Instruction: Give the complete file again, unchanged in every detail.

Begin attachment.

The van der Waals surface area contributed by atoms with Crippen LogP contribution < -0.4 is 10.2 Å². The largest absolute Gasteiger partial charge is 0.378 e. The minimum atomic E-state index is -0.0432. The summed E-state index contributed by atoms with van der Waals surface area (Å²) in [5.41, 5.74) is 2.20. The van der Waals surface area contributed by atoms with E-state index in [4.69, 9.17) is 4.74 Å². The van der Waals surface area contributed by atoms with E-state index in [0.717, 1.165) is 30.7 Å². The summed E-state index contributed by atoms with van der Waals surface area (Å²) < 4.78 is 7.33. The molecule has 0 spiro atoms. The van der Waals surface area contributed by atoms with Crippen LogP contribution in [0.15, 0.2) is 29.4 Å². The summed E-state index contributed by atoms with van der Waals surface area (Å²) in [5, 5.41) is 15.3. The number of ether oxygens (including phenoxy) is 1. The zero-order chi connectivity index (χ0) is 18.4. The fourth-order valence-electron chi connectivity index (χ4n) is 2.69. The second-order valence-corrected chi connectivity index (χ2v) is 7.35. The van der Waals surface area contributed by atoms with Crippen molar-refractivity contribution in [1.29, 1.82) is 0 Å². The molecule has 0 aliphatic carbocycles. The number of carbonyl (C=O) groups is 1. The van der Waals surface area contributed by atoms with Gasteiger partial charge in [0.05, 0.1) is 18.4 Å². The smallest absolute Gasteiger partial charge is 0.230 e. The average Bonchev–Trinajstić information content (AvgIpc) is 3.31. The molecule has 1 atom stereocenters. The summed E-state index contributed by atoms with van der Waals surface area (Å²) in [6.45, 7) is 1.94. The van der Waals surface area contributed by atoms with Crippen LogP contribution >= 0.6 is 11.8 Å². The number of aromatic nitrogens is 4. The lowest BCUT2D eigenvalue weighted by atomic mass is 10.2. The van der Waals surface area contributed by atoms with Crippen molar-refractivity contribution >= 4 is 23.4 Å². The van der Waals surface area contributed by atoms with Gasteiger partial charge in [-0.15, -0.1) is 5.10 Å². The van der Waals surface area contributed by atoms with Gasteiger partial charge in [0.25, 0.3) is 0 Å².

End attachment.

The van der Waals surface area contributed by atoms with Crippen LogP contribution < -0.4 is 10.2 Å². The largest absolute Gasteiger partial charge is 0.378 e. The minimum atomic E-state index is -0.0432. The summed E-state index contributed by atoms with van der Waals surface area (Å²) in [5.41, 5.74) is 2.20. The van der Waals surface area contributed by atoms with E-state index in [4.69, 9.17) is 4.74 Å². The van der Waals surface area contributed by atoms with E-state index in [0.717, 1.165) is 30.7 Å². The summed E-state index contributed by atoms with van der Waals surface area (Å²) < 4.78 is 7.33. The molecule has 0 spiro atoms. The van der Waals surface area contributed by atoms with Crippen LogP contribution in [0.15, 0.2) is 29.4 Å². The summed E-state index contributed by atoms with van der Waals surface area (Å²) in [5, 5.41) is 15.3. The number of ether oxygens (including phenoxy) is 1. The zero-order chi connectivity index (χ0) is 18.4. The fourth-order valence-electron chi connectivity index (χ4n) is 2.69. The second-order valence-corrected chi connectivity index (χ2v) is 7.35. The van der Waals surface area contributed by atoms with Crippen molar-refractivity contribution in [1.29, 1.82) is 0 Å². The molecule has 0 aliphatic carbocycles. The number of carbonyl (C=O) groups is 1. The van der Waals surface area contributed by atoms with Gasteiger partial charge in [0.05, 0.1) is 18.4 Å². The smallest absolute Gasteiger partial charge is 0.230 e. The average Bonchev–Trinajstić information content (AvgIpc) is 3.31. The molecule has 1 atom stereocenters. The summed E-state index contributed by atoms with van der Waals surface area (Å²) in [6.45, 7) is 1.94. The van der Waals surface area contributed by atoms with Crippen LogP contribution >= 0.6 is 11.8 Å². The number of aromatic nitrogens is 4. The lowest BCUT2D eigenvalue weighted by atomic mass is 10.2. The van der Waals surface area contributed by atoms with Crippen molar-refractivity contribution >= 4 is 23.4 Å². The van der Waals surface area contributed by atoms with Gasteiger partial charge in [-0.15, -0.1) is 5.10 Å². The van der Waals surface area contributed by atoms with Gasteiger partial charge in [0.25, 0.3) is 0 Å².